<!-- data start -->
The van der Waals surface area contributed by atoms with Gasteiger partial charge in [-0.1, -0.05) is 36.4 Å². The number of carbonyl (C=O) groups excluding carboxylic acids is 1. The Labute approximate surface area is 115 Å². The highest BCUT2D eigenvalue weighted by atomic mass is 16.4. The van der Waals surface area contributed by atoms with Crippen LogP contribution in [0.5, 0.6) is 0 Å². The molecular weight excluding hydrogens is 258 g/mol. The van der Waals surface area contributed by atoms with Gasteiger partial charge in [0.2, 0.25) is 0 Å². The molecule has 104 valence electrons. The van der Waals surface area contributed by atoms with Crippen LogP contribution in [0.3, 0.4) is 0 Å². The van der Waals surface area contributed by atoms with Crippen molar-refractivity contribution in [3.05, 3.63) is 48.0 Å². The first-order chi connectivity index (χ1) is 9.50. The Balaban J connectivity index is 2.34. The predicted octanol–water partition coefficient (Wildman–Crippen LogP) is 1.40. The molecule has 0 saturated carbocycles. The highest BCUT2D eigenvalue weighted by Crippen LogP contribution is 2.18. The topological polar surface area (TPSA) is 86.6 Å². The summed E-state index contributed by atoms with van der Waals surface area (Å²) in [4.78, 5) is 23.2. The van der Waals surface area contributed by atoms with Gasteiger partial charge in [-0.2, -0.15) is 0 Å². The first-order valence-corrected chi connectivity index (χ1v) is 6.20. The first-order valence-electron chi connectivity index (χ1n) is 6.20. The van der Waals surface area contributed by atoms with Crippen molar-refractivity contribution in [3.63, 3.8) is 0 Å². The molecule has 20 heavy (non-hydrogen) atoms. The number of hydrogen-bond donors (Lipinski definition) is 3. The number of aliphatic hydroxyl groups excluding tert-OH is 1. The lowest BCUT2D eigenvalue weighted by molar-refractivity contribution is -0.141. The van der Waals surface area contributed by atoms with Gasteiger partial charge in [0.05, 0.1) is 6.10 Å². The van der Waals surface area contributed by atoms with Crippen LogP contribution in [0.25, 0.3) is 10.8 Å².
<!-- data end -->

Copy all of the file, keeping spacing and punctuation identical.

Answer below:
The van der Waals surface area contributed by atoms with Gasteiger partial charge in [-0.1, -0.05) is 36.4 Å². The number of carbonyl (C=O) groups excluding carboxylic acids is 1. The Labute approximate surface area is 115 Å². The highest BCUT2D eigenvalue weighted by atomic mass is 16.4. The van der Waals surface area contributed by atoms with Crippen LogP contribution in [0.5, 0.6) is 0 Å². The molecular weight excluding hydrogens is 258 g/mol. The van der Waals surface area contributed by atoms with Gasteiger partial charge in [0.2, 0.25) is 0 Å². The molecule has 104 valence electrons. The van der Waals surface area contributed by atoms with Crippen LogP contribution in [0.3, 0.4) is 0 Å². The van der Waals surface area contributed by atoms with Crippen molar-refractivity contribution in [3.05, 3.63) is 48.0 Å². The first-order chi connectivity index (χ1) is 9.50. The Balaban J connectivity index is 2.34. The predicted octanol–water partition coefficient (Wildman–Crippen LogP) is 1.40. The molecule has 0 saturated carbocycles. The highest BCUT2D eigenvalue weighted by Crippen LogP contribution is 2.18. The topological polar surface area (TPSA) is 86.6 Å². The summed E-state index contributed by atoms with van der Waals surface area (Å²) in [4.78, 5) is 23.2. The van der Waals surface area contributed by atoms with Gasteiger partial charge in [-0.2, -0.15) is 0 Å². The first-order valence-corrected chi connectivity index (χ1v) is 6.20. The first-order valence-electron chi connectivity index (χ1n) is 6.20. The van der Waals surface area contributed by atoms with Crippen molar-refractivity contribution in [3.63, 3.8) is 0 Å². The molecule has 20 heavy (non-hydrogen) atoms. The number of hydrogen-bond donors (Lipinski definition) is 3. The number of aliphatic hydroxyl groups excluding tert-OH is 1. The lowest BCUT2D eigenvalue weighted by molar-refractivity contribution is -0.141. The van der Waals surface area contributed by atoms with Gasteiger partial charge in [0.05, 0.1) is 6.10 Å². The van der Waals surface area contributed by atoms with Crippen LogP contribution in [0.25, 0.3) is 10.8 Å².